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Gravitational force between two 1g masses of electrons

  1. Jun 2, 2015 #1
    1. The problem statement, all variables and given/known data
    Imagine you could place 1g of electrons 1.0 m away from another 1g of electrons. calculate the electrical force and gravitational force between them.

    2. Relevant equations
    fe= kQ1Q2/r^2
    fg=Gm1m2/r^2

    3. The attempt at a solution

    So the number of electron is

    N= 0.001 / 9.1*10^-31 = 1.074*10^27 electrons

    The the total charge is

    q= N*e
    = 1.074*10^27 * (1.6*10^-19)
    = 1.718*10^8 coulomb


    so plugging that into fe= kQ1Q2/r^2 i get 2.7 x 10^10 n roughly for the force between them, however this seems to be incorrect as the answer given is 2.9 x 10^26

    second part was easy and comes to 6.67^10^-17

    my understanding of the ratio is

    F_e/F_g=(k*e^2/r^2)/(G*m_e^2/r^2)
    =k*e^2/G*m_e^2


    which comes out to roughly 4.2 x 10^42 depending on the rounding you did on the constants.

    so using that ratio on 6.67 x 10^-17 the answer isn't either mine nor the one given on the work sheet.

    Any help would be great, i'm sure its theory i'm misunderstanding but perhaps the math is off too. thanks!

     
  2. jcsd
  3. Jun 2, 2015 #2

    DEvens

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    Education Advisor
    Gold Member

    Check your units? You have to get the right units for mass, charge, Newton's constant, and Coulomb's constant.
     
  4. Jun 2, 2015 #3

    gneill

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    Staff: Mentor

    You might want to find and use values for the various constants that have more decimal places, preferably more places than you want to keep as significant figures in any results. For example, a more accurate value for the mass of the electron is 9.1094 x 10-31 kg.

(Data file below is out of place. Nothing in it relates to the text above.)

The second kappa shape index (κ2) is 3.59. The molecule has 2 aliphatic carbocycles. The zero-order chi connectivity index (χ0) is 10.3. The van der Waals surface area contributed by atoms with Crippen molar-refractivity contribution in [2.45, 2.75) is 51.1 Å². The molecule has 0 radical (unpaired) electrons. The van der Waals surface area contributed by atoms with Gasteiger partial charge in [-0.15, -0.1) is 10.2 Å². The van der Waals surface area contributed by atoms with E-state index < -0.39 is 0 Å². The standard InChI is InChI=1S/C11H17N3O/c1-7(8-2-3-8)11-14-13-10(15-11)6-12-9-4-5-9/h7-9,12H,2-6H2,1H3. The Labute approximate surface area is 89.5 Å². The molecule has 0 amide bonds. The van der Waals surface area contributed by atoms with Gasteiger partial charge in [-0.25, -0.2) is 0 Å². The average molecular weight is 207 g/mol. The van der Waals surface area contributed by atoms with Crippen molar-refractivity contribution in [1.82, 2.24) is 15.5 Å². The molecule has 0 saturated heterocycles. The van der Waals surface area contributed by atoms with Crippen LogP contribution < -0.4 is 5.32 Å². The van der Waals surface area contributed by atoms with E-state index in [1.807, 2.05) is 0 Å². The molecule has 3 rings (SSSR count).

The digits of your value for N look to be off a bit. Check your calculation.

    What value did you use for the electrical force constant, k?
     
  5. Jun 2, 2015 #4
    for k i used 9.0 x 10^9, I used constants from our information given but mass of an electron was from elsewhere. I am not sure what step was incorrect or if i need to even find the total charge in 1g of electrons then plug those into my equation. I tend to make things too complicated
     
  6. Jun 2, 2015 #5

    gneill

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    Staff: Mentor

    As a habit I keep on hand values of the constants with more decimal places and use them. I keep lots of extra digits in intermediate values, and don't round anything until the end for presentation purposes. This keeps roundoff and truncation errors from creeping into significant figures.

    Your value for k is fine. A version with more decimal places won't make much difference here: k = 8.89755 x 109 Nm2/C2. I was interested in the power of ten you used, since your force value's order of magnitude ended up way off. So maybe a finger problem on your calculator? Also, redo your calculation of N, as it and your value for q are a bit low.
     
  7. Jun 3, 2015 #6
    I just redid my values and it was a calculator error, my q is now 1.759 x 10^8 which is a great deal more. i end up with a final electrical force of 2.8 x 10^26 n but the ratio seems off shouldn't it be 4.1 to 4.3 x 10^42 : 1 with my electrical force i just can't get that ratio , thoughts?
     
  8. Jun 3, 2015 #7

    gneill

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    Staff: Mentor

    Could be more calculator issues. Your values for Fe and Fg now look fine, so their ratio should be good. What value are you getting? You need to show what you've done and how you've done it in order to for others to spot a problem.

    FYI, the "N" for Newtons is always upper case.
     
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